Objective: Thoracic endovascular aortic repair (TEVAR) has been shown to have survival benefit in patients with complicated type B dissection compared with open surgery or medical therapy. We analyze the impact of timing of intervention from the onset of symptoms to TEVAR, and its relation to complications.
Methods: Between 2005 and 2012, we performed 132 TEVARs for acute and subacute (<6 weeks) type B dissection; 186 other patients were managed with medical therapy only. Patients were followed in a clinical registry. Standard univariate and survival methods were used.
Results: Of the 132 TEVARs for type B dissection, 70 were performed within 48 hours of presentation (Acute-Early); 44 between 48 hours and 14 days from presentation (Acute-Delayed); and 18 between 14 days and 6 weeks of presentation (Subacute). Demographic characteristics were similar among groups. Severe complications were more common in the Early-Acute and Delayed-Acute patients than in the Subacute patients (P = .04) Retrograde type A dissection tended to be more common in the Acute-Early group. Overall survival was similar among groups.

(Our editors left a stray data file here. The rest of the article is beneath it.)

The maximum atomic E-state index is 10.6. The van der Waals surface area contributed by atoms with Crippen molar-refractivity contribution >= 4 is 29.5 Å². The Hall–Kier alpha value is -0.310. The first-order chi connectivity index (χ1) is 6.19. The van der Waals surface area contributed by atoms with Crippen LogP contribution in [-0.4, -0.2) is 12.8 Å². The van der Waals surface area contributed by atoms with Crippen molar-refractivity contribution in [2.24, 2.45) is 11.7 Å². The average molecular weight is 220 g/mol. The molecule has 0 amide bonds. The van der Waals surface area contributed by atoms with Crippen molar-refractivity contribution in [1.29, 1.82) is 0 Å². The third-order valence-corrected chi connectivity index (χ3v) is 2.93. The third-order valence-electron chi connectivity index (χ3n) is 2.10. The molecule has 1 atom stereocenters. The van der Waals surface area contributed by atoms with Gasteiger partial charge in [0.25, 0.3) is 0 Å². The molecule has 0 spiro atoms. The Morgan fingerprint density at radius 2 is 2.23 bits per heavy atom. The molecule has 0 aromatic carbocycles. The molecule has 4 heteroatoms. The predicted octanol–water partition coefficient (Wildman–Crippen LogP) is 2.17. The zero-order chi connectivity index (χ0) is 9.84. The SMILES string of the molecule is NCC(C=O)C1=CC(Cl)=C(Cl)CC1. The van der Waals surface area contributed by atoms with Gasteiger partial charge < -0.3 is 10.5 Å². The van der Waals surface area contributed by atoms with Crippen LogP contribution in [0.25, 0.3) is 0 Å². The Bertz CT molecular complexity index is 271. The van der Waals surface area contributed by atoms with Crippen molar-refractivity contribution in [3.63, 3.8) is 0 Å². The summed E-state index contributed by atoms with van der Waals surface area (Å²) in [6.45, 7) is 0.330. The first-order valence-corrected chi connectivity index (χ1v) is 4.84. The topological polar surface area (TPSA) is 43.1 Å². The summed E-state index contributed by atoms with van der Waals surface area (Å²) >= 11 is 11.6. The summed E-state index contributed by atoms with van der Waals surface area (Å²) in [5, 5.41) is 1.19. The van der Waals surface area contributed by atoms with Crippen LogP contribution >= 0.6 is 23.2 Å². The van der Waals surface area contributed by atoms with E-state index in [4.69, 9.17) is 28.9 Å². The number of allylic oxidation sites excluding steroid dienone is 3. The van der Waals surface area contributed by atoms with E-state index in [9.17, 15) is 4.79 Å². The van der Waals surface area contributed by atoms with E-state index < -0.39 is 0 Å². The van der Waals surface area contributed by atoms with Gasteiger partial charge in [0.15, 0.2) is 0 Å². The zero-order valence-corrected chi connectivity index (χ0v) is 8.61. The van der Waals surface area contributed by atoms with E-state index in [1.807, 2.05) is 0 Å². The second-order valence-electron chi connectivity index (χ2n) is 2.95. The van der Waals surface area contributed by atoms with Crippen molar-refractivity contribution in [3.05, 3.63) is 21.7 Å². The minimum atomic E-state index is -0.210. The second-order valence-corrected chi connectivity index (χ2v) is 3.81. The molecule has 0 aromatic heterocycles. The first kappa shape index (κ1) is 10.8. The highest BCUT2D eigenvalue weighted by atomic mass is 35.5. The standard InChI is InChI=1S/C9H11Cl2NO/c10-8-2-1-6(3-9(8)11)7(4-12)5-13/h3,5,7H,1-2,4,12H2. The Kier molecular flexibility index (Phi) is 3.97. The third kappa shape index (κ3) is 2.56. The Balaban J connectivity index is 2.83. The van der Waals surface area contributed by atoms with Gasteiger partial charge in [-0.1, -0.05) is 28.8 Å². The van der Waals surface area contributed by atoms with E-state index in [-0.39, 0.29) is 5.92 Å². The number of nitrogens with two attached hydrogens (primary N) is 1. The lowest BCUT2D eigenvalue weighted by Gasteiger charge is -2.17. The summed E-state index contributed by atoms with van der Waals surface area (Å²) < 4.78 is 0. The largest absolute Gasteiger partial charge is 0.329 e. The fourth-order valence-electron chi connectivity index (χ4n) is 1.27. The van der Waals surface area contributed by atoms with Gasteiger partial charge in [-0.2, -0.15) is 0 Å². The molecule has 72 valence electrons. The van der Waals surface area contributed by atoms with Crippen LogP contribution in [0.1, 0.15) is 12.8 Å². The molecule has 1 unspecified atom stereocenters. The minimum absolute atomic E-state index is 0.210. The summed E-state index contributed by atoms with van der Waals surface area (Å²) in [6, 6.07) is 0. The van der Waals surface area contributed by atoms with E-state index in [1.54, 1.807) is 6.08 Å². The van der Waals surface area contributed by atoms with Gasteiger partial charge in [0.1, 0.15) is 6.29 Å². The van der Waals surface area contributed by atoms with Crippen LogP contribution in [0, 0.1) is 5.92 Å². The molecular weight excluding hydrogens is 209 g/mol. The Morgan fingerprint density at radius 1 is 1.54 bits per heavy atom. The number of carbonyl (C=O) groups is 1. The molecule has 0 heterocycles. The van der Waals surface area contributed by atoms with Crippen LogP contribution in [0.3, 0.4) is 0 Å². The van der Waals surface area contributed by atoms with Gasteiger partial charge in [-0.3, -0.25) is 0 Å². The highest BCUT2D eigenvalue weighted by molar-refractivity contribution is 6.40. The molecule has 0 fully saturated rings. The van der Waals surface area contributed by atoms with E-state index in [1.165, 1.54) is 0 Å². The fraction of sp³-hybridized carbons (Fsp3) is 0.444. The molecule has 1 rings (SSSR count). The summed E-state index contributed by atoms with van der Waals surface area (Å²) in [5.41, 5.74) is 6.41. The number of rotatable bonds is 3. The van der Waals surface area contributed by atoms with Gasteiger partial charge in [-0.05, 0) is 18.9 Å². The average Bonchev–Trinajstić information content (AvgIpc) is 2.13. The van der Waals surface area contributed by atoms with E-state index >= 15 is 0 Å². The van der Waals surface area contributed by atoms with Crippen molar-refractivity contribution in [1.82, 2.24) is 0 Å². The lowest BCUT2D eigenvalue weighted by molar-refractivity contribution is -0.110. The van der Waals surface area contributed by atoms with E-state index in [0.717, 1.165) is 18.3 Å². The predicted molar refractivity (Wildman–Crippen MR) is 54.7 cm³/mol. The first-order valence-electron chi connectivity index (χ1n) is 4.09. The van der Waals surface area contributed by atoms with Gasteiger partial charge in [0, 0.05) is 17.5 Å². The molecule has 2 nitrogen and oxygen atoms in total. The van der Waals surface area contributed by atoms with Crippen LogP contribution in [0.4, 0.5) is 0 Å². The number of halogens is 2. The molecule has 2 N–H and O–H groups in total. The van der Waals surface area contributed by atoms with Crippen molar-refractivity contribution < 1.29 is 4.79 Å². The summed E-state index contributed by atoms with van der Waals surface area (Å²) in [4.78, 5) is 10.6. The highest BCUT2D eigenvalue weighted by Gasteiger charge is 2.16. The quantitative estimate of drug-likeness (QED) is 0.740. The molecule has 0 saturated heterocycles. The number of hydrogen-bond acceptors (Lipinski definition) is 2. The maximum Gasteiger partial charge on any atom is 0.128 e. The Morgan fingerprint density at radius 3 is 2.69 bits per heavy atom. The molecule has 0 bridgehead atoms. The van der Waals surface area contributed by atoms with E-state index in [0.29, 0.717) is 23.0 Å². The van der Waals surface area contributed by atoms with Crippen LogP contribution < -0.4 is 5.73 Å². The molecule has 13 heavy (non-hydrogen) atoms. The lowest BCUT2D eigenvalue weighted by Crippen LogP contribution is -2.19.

Conclusions: Delayed intervention appears to lower the risk of complications of TEVAR for aortic dissection in patients who are stable enough to wait. Among patients initially managed medically, new TEVAR indications were not uncommon, and such patients must be followed closely.
Copyright © 2015. Published by Elsevier Inc.